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  • Science Visualized

    Bird’s-eye views of the globe highlight avian trouble spots

    Recent maps reveal trouble spots for the world’s imperiled birds.

    In South America, two swaths light up with unusually high concentrations of birds at risk of extinction: southeastern Brazil plus a strip along the northwest coast of the continent, say nine eminent biologists in a status review of biodiversity in the May 30 Science.

    Warmer colors indicate a greater number of birds...

    07/15/2014 - 08:00 Earth, Animals
  • It's Alive

    Elephant shrews are, oddly, related to actual elephants

    Elephant shrews — including so-called “giant” species the size of a squirrel — are more closely related to elephants than to shrews. As for their basic lifestyle, elephant shrews may be more like really mixed-up antelopes.

    “Take an antelope and an anteater and slap them together,” says Galen Rathbun of the California Academy of Sciences in San Francisco.

    Elephant shrews, or sengis...

    07/14/2014 - 08:00 Animals
  • Reviews & Previews

    'Tambora' links volcano to the 'year without a summer'

    TamboraGillen D’arcy WoodPrinceton Univ., $29.95

    For many residents of the Northern Hemisphere, 1816 was known as the “year without a summer.” In Europe, summer heat waves were replaced by freezing temperatures while New England saw snowstorms in June. The ruined crops, hunger and social turmoil that followed the next year led many others to remember 1817 as the “year of the beggar...

    07/13/2014 - 15:00 Earth
  • Introducing

    New water bear species found in Antarctica

    A new species of one of the toughest creatures on Earth has been found on the Antarctic coast. Mopsechiniscus franciscae is a tardigrade, or water bear. These microscopic animals can survive nearly any condition, including a vacuum, because of their ability to enter a deep resting state when water is not available. The new species was collected among moss growing on gravel during a 2011 survey...

    07/13/2014 - 10:00 Animals
  • Reviews & Previews

    ‘Kidding Ourselves’ shows the rational side of self-deception

    Kidding OurselvesJoseph T. HallinanRandom House, $25

    People believe the darnedest things — despite doubts, common sense and even evidence to the contrary. For example, a large majority of people are convinced that they drive better than others do, which of course isn’t possible. We can’t all be above average, no matter what Garrison Keillor says.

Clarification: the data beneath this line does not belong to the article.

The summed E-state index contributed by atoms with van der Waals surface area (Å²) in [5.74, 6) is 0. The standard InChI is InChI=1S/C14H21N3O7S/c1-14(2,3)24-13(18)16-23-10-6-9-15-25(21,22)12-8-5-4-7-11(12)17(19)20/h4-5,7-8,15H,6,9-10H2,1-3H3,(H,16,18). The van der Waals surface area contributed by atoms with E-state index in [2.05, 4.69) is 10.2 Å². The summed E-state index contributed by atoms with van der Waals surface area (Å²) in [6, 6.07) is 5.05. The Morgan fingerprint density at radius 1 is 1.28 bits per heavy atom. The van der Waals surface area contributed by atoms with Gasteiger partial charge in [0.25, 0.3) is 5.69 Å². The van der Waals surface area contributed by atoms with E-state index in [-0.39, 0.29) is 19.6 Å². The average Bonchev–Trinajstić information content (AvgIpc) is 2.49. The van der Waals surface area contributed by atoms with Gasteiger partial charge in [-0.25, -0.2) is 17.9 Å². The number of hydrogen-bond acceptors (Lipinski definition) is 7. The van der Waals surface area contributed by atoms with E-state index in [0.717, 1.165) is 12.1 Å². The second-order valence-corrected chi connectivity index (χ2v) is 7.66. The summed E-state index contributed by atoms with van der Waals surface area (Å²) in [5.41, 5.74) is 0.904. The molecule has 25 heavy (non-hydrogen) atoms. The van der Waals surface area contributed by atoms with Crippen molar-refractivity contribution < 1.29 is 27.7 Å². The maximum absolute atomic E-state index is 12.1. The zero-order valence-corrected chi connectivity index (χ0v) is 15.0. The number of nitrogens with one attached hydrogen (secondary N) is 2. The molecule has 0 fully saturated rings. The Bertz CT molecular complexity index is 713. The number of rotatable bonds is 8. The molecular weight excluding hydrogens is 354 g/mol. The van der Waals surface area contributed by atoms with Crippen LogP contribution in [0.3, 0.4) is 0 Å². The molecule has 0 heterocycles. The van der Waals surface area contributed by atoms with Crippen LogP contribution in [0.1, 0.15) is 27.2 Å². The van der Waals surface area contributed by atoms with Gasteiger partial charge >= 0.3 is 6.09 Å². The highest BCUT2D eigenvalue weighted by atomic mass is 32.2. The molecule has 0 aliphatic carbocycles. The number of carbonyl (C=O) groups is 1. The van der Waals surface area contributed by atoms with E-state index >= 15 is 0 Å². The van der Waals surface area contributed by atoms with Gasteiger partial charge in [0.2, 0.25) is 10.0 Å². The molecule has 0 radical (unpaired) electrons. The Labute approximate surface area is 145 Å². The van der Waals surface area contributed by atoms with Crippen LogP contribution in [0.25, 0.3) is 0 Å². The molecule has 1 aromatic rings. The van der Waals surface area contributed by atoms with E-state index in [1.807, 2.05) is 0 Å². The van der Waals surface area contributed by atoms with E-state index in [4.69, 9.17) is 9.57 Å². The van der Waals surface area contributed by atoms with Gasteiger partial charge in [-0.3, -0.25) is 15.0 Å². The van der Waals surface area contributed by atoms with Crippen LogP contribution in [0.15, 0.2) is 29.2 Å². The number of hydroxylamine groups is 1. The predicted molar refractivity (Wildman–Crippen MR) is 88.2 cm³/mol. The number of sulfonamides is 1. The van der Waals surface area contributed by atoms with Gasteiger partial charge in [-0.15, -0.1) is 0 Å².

Hallinan, a Pulitzer Prize–...

    07/12/2014 - 17:00 Anthropology
  • Science Stats

    Humans have long history with causing extinctions

    Long before causing today’s animal losses, people may have been a primary cause of extinctions during the last Ice Age.

    A study of 177 large mammals (weighing more than 10 kilograms) that went extinct between 1,000 and 132,000 years ago concludes that humans, not changes in climate, may have been the main factor in driving the animals over the brink.

    Changes in regional temperature...

    07/12/2014 - 10:00 Earth, Conservation
  • Letters to the Editor


    Cannabis highs and lows

    Marijuana can tweak the brain’s normal functions, and young people may be particularly vulnerable. Laura Sanders delved into the science behind pot’s neurological effects in “High times” (SN: 6/14/14,p. 16). 

    Legalization is a hot issue, and Science News’ website, Facebook page and Twitter feed exploded with opinions from readers, many of whom argued for...

    07/11/2014 - 15:30 Neuroscience
  • Editor's Note

    Adapting to climate change: Let us consider the ways

    In late June, the U.S. Government Accountability Office released an assessment of how the consequences of climate change, from rising temperatures and sea levels to changes in precipitation patterns and sea ice cover, might impact the military. The report recommends that the Pentagon develop a better plan to respond to and mitigate such impacts.

    The title of the report, “Climate Change...

    07/11/2014 - 15:30 Climate
  • Feature

    How species will, or won’t, manage in a warming world

    High in the Rocky Mountains of Colorado, mustard plants slumber through the winter in snow-covered meadows. When spring finally reveals these hardy perennials, the plants reach for the sky, unveiling tiny pink or white flowers.

    This annual rebirth is timed to the snowmelt, and as warmer temperatures have moved melting earlier and earlier in the year, this particular mustard, known as...

    07/11/2014 - 14:00 Climate, Ecology
  • Reviews & Previews

    Microscapes take off at D.C's Dulles airport

    By his own admission, Stefano Bertuzzi is a frequent and grumpy traveler. His trips often take him to the United Airlines terminal at Dulles International Airport outside Washington, D.C. There, Bertuzzi, executive director of the American Society for Cell Biology, long grumbled that the pictures of local landmarks lining the hallways ought to be replaced with pictures of cells.


    07/11/2014 - 11:49 Microbiology, Cells